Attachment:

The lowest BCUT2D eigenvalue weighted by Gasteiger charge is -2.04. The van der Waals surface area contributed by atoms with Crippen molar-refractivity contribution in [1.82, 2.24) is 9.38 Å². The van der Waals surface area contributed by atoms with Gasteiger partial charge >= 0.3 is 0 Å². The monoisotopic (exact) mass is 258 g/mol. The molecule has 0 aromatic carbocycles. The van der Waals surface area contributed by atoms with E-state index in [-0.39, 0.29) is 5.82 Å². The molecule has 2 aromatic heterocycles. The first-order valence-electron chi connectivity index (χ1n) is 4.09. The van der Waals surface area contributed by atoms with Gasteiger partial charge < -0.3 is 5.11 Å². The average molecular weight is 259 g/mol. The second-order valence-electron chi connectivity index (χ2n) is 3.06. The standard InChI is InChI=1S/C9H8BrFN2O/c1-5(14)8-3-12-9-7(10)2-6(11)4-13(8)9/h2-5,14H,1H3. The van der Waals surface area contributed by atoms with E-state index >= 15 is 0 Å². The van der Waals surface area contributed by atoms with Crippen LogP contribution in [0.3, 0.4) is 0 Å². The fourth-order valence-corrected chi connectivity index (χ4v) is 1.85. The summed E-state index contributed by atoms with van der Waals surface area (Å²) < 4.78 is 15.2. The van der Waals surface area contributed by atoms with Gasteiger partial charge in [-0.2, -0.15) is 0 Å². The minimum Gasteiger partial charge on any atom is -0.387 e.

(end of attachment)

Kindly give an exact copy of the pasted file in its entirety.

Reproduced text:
The lowest BCUT2D eigenvalue weighted by Gasteiger charge is -2.04. The van der Waals surface area contributed by atoms with Crippen molar-refractivity contribution in [1.82, 2.24) is 9.38 Å². The van der Waals surface area contributed by atoms with Gasteiger partial charge >= 0.3 is 0 Å². The monoisotopic (exact) mass is 258 g/mol. The molecule has 0 aromatic carbocycles. The van der Waals surface area contributed by atoms with E-state index in [-0.39, 0.29) is 5.82 Å². The molecule has 2 aromatic heterocycles. The first-order valence-electron chi connectivity index (χ1n) is 4.09. The van der Waals surface area contributed by atoms with Gasteiger partial charge < -0.3 is 5.11 Å². The average molecular weight is 259 g/mol. The second-order valence-electron chi connectivity index (χ2n) is 3.06. The standard InChI is InChI=1S/C9H8BrFN2O/c1-5(14)8-3-12-9-7(10)2-6(11)4-13(8)9/h2-5,14H,1H3. The van der Waals surface area contributed by atoms with E-state index >= 15 is 0 Å². The van der Waals surface area contributed by atoms with Crippen LogP contribution in [0.3, 0.4) is 0 Å². The fourth-order valence-corrected chi connectivity index (χ4v) is 1.85. The summed E-state index contributed by atoms with van der Waals surface area (Å²) < 4.78 is 15.2. The van der Waals surface area contributed by atoms with Gasteiger partial charge in [-0.2, -0.15) is 0 Å². The minimum Gasteiger partial charge on any atom is -0.387 e.